Graduate studies at Western
Social Philosophy and Policy 23 (1):102-130 (2006)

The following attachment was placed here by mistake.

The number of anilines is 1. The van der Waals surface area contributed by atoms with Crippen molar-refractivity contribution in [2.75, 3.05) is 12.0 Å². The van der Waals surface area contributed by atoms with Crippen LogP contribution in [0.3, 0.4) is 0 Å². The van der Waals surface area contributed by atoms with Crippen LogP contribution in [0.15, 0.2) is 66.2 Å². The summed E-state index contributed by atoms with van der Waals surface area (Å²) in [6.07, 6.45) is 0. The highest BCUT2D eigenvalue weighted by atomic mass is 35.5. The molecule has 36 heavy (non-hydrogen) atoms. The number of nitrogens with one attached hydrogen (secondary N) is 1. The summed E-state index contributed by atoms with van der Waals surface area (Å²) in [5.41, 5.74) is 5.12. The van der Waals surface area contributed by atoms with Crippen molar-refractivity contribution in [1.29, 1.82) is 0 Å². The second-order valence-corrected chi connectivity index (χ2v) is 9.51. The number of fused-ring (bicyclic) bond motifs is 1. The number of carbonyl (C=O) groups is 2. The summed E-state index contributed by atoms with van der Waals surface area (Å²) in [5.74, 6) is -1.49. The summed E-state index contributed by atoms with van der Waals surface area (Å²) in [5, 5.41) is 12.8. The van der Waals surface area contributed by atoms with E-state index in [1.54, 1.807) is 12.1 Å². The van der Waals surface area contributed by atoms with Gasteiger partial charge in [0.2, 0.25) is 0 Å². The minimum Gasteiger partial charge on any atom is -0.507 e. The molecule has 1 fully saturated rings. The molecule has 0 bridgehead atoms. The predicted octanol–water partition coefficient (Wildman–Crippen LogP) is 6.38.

|Abstract||The essay theorizes the responsibilities moral agents may be said to have in relation to global structural social processes that have unjust consequences. How ought moral agents, whether individual or institutional, conceptualize their responsibilities in relation to global injustice? I propose a model of responsibility from social connection as an interpretation of obligations of justice arising from structural social processes. I use the example of justice in transnational processes of production, distribution and marketing of clothing to illustrate operations of structural social processes that extend widely across regions of the world. The social connection model of responsibility says that all agents who contribute by their actions to the structural processes that produce injustice have responsibilities to work to remedy these injustices. I distinguish this model from a more standard model of responsibility, which I call a liability model. I specify five features of the social connection model of responsibility that distinguish it from the liability model: it does not isolate perpetrators; it judges background conditions of action; it is more forward looking than backward looking; its responsibility is essentially shared; and it can be discharged only through collective action. The final section of the essay begins to articulate parameters of reasoning that agents can use for thinking about their own action in relation to structural injustice. a Footnotesa Thanks to David Alexander, Daniel Drezner, David Owen, and Ellen Frankel Paul for comments on an earlier version of this essay. Thanks to David Newstone for research assistance.|
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